In the design of the self-organization protocol, we consider a WSN which consists of sensor nodes deployed in an urban outdoor parking and a gateway that will act as a base station (BS) located outside the network zone. We denote the node by and the set of sensor nodes by ,. The main properties of the network model are (i)The base station is fixed and located far from the sensor nodes(ii)All sensor nodes are homogeneous and have similar communication, detection, and processing capabilities(iii)The sensor nodes are subject to energy constraints(iv)The nodes do not contain GSM or any long-distance communication system to send their locations directly to the BS(v)Nodes can use power control when transmitting data(vi)Nodes are not mobile(vii)The BS does not know the location of the sensor nodes in the networks(viii)The sensor nodes used are not expensive that generally will not have a cost too high on the deployment of the network WSN

In wireless sensor networks, the study of power consumption is fundamental for the proper functioning of the network and also important for analyzing the sensor node lifetime and the longevity of the WSN network.

Each node of the WSN network comprises 3 modules: detection module, processing module, and communication module (Figure 4). During operation of the wireless sensor network, each sensor node operates in 3 modes; when the detected data is sent by the sensor, the latter is in communication mode whose communication module is active. However, in case there is no information sent, the sensor enters the sleep mode. In this mode, the sensor only needs to monitor and process the events detected in its monitoring area. In this case, both detection and processing modules are switched on. This process reduces the energy dissipation in the network and minimizes energy consumption in the nodes [30].

We will consider that the energy consumed by the detection modules as well as that of the treatment will not be taken into account because they are relatively negligible compared to the energy consumed by the communication module. The following formula shows the total energy consumed by each sensor node. where is the energy consumed during the detection process, is the energy consumed during the process, and is the energy consumed during the communication process.

In the development of the self-organization protocol, we adopt the same radio model described by Heinzelman [31]. In this radio model, the receiver consumes energy to operate the receiver circuits at the time of receiving the data, and the transmitter consumes power to operate the power amplifier circuits and the transmitter circuits at the time of data transmission (Figure 5).

To transmit an -bit data at a distance , the total energy consumption is described by

The two most popular transmission models used in WSNs are the transmission model for free space and two-spoke ground [31, 32]. In free space transmission, there is a visibility path direct between the transmitter and receiver node. In the two-ray terrestrial transmission model, the transmission between the transmitter and receiver nodes is not direct and the electromagnetic wave arrives at the receiver from different paths at different times. The energy consumed for the transmission of -bit data packets, with the distance “” and the energy consumed for the reception of “” bits data by the receiving nodes, is represented by where is the transmission distance, is the energy consumed by the electronic circuits of the sensor, and are parameters of the amplification circuits for the transmission which depend on the propagation model used ( for free space and for multipath fading). is the threshold distance for which the choice to use one model or another depends where are, respectively, the heights of the transmitting and receiving antennas, represents the loss factor of the system and is the wavelength of the signal.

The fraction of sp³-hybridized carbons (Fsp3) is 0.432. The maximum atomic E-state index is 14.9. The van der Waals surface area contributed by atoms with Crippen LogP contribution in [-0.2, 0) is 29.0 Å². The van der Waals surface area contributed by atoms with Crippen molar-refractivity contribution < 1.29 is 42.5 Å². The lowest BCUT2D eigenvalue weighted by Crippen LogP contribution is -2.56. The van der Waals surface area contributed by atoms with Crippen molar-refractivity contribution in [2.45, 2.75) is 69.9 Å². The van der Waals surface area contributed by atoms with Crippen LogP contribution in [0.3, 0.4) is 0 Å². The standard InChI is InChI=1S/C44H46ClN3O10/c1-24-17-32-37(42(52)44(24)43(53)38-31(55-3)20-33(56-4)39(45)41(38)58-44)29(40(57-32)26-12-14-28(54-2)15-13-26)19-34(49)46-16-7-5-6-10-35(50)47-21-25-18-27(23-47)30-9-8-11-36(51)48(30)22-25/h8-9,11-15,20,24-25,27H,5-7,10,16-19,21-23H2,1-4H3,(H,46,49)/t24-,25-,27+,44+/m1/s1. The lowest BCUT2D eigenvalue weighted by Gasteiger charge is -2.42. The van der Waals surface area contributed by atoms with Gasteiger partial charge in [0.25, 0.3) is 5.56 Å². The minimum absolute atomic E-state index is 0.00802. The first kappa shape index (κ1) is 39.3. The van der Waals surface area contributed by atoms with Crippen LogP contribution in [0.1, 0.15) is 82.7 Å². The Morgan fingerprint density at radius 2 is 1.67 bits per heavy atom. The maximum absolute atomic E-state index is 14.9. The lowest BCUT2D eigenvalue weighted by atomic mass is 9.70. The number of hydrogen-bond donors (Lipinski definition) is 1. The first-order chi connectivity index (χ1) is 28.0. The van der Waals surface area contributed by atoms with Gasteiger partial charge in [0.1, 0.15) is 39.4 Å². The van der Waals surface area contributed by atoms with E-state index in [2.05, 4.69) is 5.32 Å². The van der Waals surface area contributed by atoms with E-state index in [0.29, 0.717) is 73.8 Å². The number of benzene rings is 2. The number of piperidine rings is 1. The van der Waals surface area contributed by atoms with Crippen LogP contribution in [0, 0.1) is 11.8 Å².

4. Proposed Algorithm

The fundamental theme of our proposed self-organization protocol is energy efficiency in a larger wireless sensor network that allows real-time data retrieval for the end user. The architectural design of our protocol is based on the hierarchical grouping approach (clusters) using an efficient and optimized algorithm to minimize unnecessary energy consumption in large scale networks [33, 34]. In our proposed protocol, the nodes are placed in a uniform way in the network field whose BS, which is outside, collects the positions of these nodes during the first phase in a progressive way using levels of recursive locations to avoid the huge energy dissipation due to direct transmissions to the BS, knowing that the BS does not know the location of the sensor nodes in the network and that the nodes do not contain GSM or any long-distance communication system to send their locations directly to the BS. These direct transmissions consume a lot of energy, especially the more distant nodes in a large-scale network. Figure 6 shows the flowchart, and Figure 7 provides an overview of our proposed protocol, respectively. The protocol consists of three phases: (1) the collection of node positions and cluster formation, (3) the selection of cluster heads (CHs), and (4) the collection and transmission data.

4.1. Collection of Node Positions and Cluster Formation